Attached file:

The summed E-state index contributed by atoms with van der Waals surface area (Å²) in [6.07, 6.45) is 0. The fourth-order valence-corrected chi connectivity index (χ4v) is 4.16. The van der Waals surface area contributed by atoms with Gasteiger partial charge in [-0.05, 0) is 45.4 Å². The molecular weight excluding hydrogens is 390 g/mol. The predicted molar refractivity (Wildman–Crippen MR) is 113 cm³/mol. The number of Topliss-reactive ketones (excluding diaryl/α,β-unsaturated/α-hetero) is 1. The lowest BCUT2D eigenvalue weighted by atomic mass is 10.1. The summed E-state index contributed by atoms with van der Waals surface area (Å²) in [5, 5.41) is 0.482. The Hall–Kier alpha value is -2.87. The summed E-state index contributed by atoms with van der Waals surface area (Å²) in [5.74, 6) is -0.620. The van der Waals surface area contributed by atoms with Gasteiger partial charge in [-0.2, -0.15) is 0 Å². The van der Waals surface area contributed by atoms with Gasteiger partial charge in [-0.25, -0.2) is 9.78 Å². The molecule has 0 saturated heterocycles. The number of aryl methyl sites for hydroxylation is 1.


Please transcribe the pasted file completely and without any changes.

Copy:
The summed E-state index contributed by atoms with van der Waals surface area (Å²) in [6.07, 6.45) is 0. The fourth-order valence-corrected chi connectivity index (χ4v) is 4.16. The van der Waals surface area contributed by atoms with Gasteiger partial charge in [-0.05, 0) is 45.4 Å². The molecular weight excluding hydrogens is 390 g/mol. The predicted molar refractivity (Wildman–Crippen MR) is 113 cm³/mol. The number of Topliss-reactive ketones (excluding diaryl/α,β-unsaturated/α-hetero) is 1. The lowest BCUT2D eigenvalue weighted by atomic mass is 10.1. The summed E-state index contributed by atoms with van der Waals surface area (Å²) in [5, 5.41) is 0.482. The Hall–Kier alpha value is -2.87. The summed E-state index contributed by atoms with van der Waals surface area (Å²) in [5.74, 6) is -0.620. The van der Waals surface area contributed by atoms with Gasteiger partial charge in [-0.2, -0.15) is 0 Å². The van der Waals surface area contributed by atoms with Gasteiger partial charge in [-0.25, -0.2) is 9.78 Å². The molecule has 0 saturated heterocycles. The number of aryl methyl sites for hydroxylation is 1.